Early exit polls on CNN gave Romney the edge in Mississippi and Santorum the lead in Alabama
Republican presidential candidate Mitt Romney speaks to supporters during a campaign stop at Kirkwood Park March 13, 2012, Missouri.
White House hopefuls were locked in a three-way fight Tuesday as they battled for dominance in key southern states, which could bust open the unruly Republican presidential race.
US media said the race was too close to call as the polls shut in the deeply conservative states of Alabama and Mississippi in the state-by-state contests to choose a Republican candidate to take on President Barack Obama in November.
Front-runner Mitt Romney wants to lock up the dragging nomination process while his top rival, ex-senator Rick Santorum, is seeking to cement his status as the best alternative to the former Massachusetts governor.
But the race has dragged on for weeks, and all eyes were on former House speaker Newt Gingrich with Tuesday's contests seen as must-wins for his flagging campaign.
The flamboyant Gingrich, who in the early days of the campaign was denounced for what candidates called his "grandiose ideas," is fighting to remain viable after winning just two out of the 26 contests held so far. But he faces mounting calls to pull out and allow conservatives to coalesce around Santorum.
Early exit polls on CNN gave Romney the edge in Mississippi and Santorum the lead in Alabama. In both races, Gingrich was being nudged into third place.
In Mississippi, the exit polls said Romney was at 33 percent, Santorum at 31 percent and Gingrich 30 percent.
The picture was reversed in Alabama where Santorum, the former Pennsylvania senator, had 34 percent, multimillionaire businessman Romney 29 percent and Gingrich 28 percent.
Libertarian Congressman Ron Paul was trailing in both states. Hawaii was also holding a caucus on Tuesday to pick its nominee.
Gingrich campaign chief of staff, Patrick Millsaps, cautioned against a rush to judgment, saying on CNN: "I think we have to wait, I think it will be a long night."
Earlier, 45-year-old insurance executive Troy Wolkow, his wife Mary, 46, and his 19-year-old daughter, Nicole, all said they had opted for Gingrich.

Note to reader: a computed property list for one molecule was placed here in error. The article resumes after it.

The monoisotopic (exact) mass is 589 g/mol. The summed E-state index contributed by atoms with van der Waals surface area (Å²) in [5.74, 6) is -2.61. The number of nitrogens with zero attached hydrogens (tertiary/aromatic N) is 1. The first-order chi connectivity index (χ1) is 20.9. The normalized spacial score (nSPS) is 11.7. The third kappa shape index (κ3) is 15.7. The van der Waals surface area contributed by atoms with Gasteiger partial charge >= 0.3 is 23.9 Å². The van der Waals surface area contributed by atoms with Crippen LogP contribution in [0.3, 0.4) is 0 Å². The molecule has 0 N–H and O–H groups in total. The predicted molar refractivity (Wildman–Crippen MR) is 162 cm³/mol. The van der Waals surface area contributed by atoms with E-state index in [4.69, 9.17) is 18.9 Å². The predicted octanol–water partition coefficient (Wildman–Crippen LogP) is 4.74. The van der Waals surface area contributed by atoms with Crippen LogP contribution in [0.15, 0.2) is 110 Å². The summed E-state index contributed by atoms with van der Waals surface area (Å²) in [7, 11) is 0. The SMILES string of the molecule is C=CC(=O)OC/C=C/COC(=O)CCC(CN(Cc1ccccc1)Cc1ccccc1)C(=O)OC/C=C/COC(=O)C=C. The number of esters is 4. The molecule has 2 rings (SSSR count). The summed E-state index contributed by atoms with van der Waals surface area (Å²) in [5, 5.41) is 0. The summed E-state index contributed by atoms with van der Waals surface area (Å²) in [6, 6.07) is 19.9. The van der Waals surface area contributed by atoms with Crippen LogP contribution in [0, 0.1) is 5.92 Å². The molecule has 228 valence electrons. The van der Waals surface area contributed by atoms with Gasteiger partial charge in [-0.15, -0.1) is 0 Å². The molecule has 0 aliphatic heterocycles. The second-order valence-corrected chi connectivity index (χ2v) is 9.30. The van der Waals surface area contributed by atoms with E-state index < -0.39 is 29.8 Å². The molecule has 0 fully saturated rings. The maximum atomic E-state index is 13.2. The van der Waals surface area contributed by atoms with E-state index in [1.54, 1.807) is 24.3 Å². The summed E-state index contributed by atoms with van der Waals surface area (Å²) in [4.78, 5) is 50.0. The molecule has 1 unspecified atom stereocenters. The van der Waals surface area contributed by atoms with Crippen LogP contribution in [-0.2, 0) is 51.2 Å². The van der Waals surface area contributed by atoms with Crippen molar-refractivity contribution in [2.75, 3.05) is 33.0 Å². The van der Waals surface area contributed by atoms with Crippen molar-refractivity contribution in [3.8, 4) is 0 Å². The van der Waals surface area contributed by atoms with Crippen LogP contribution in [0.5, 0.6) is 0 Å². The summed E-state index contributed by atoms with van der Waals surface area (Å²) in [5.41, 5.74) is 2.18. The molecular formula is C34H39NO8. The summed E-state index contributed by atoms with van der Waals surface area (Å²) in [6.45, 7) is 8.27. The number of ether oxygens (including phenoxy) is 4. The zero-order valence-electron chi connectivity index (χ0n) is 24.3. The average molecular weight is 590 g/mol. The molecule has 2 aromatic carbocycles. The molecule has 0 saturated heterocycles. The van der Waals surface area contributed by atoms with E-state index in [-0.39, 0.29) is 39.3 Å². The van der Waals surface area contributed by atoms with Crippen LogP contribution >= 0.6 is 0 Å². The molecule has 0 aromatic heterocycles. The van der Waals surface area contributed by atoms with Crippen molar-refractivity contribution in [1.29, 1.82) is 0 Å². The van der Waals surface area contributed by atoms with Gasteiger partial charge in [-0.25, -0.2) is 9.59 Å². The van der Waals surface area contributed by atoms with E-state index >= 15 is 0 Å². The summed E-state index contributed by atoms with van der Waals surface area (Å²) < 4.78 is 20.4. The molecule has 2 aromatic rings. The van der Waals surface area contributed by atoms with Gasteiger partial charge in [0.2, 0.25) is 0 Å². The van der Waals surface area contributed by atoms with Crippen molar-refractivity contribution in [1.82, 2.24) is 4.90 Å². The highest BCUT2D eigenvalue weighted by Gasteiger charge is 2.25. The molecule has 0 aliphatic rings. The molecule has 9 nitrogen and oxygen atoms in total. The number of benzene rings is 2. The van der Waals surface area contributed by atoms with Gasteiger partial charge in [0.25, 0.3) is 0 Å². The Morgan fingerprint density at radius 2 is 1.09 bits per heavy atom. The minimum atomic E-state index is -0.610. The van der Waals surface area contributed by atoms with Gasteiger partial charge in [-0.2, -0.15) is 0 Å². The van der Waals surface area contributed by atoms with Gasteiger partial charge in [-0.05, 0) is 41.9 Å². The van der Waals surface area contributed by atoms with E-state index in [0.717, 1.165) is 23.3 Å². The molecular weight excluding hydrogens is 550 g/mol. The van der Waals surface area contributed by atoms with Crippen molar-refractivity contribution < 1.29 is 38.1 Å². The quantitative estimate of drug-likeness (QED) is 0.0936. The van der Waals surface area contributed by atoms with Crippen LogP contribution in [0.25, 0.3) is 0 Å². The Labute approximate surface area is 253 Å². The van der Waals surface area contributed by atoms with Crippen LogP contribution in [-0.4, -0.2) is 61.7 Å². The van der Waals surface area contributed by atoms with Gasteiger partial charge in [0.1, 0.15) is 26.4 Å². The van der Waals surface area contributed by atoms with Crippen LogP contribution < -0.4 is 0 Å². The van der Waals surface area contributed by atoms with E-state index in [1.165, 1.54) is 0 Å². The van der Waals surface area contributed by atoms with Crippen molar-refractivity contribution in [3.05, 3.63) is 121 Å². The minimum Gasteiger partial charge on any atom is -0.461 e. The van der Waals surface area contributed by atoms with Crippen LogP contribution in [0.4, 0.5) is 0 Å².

"I think he's the best candidate. His knowledge, his grasp of the issues and he's somebody that inspires me. If he becomes president, I see him as the most capable of being a leader," Troy Wolkow said.
Lori Robertson, 47, voting in Birmingham, Alabama, on her way to work as a physical therapist, earlier said she supported Romney, in part because "he has a stronger chance to beat Barack Obama."
Roy Watkins, 65, chief executive at Cebert Pharmaceuticals, said he chose devout Catholic Santorum. "The values that he has represent me," he told AFP.
In a sign that Santorum is perhaps preparing for defeat, he scheduled a Tuesday night rally in Louisiana, moving his campaign to the state which votes next week, a few days after Illinois.
Gingrich, speaking to Fox News earlier Tuesday, dismissed Romney as the candidate of corporate fat cats and touted his plan to bring down the price of gas to $2.50 from around $4 currently.
"Barack Obama is responsible for the high price of gasoline. He has followed a deliberately anti-American energy policy," Gingrich said, tapping into anger about high prices at the pump which are hurting Obama's popularity.
But in pointed remarks, White House spokesman Jay Carney dismissed what he called a partisan campaign to misrepresent Obama's energy policy.
"The president on his watch over the past three years has taken significant actions to increase... domestic oil and gas production," Carney said.
Santorum has also trained his sights on Romney, saying the party needs a standard bearer in the mold of late conservative icon president Ronald Reagan.
Romney for his part has argued that he alone has the heft to beat Obama.
"It's essential that we have in Washington a president who understands how the free economy works... how free people pursuing their own dreams make a stronger nation. I've had that experience," he said at a Tuesday rally.
Romney is already ahead in the all-important delegate count, having about 40 percent of the 1,144 needed to win the sweepstakes and be crowned the party's presidential nominee at its convention in Tampa in August.
But the Santorum campaign accused him of "fuzzy math."
"The reality is simple: the Romney math doesn't add up and he will have a very difficult time ever getting to a majority of the delegates," the Santorum campaign said in a memo, arguing "time is on our side."
And Gingrich aide Millsaps said late Tuesday: "There will be a long path to Tampa. I think you're going to see us there."